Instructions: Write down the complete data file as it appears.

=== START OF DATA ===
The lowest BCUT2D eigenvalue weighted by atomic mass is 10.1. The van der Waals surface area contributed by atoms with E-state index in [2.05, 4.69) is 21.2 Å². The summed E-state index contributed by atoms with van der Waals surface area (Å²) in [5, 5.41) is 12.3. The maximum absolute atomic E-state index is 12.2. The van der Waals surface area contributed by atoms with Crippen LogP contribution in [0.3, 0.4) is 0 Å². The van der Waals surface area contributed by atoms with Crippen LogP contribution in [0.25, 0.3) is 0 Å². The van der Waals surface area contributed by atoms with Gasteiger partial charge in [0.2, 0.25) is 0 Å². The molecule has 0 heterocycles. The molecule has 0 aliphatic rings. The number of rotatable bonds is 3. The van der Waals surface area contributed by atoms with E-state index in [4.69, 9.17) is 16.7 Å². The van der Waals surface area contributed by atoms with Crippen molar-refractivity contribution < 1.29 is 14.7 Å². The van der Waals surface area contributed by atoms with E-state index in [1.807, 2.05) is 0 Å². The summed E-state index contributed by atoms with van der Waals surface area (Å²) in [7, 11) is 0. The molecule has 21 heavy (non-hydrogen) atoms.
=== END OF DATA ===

The lowest BCUT2D eigenvalue weighted by atomic mass is 10.1. The van der Waals surface area contributed by atoms with E-state index in [2.05, 4.69) is 21.2 Å². The summed E-state index contributed by atoms with van der Waals surface area (Å²) in [5, 5.41) is 12.3. The maximum absolute atomic E-state index is 12.2. The van der Waals surface area contributed by atoms with Crippen LogP contribution in [0.3, 0.4) is 0 Å². The van der Waals surface area contributed by atoms with Crippen LogP contribution in [0.25, 0.3) is 0 Å². The van der Waals surface area contributed by atoms with Gasteiger partial charge in [0.2, 0.25) is 0 Å². The molecule has 0 heterocycles. The molecule has 0 aliphatic rings. The number of rotatable bonds is 3. The van der Waals surface area contributed by atoms with E-state index in [4.69, 9.17) is 16.7 Å². The van der Waals surface area contributed by atoms with Crippen molar-refractivity contribution < 1.29 is 14.7 Å². The van der Waals surface area contributed by atoms with E-state index in [1.807, 2.05) is 0 Å². The summed E-state index contributed by atoms with van der Waals surface area (Å²) in [7, 11) is 0. The molecule has 21 heavy (non-hydrogen) atoms.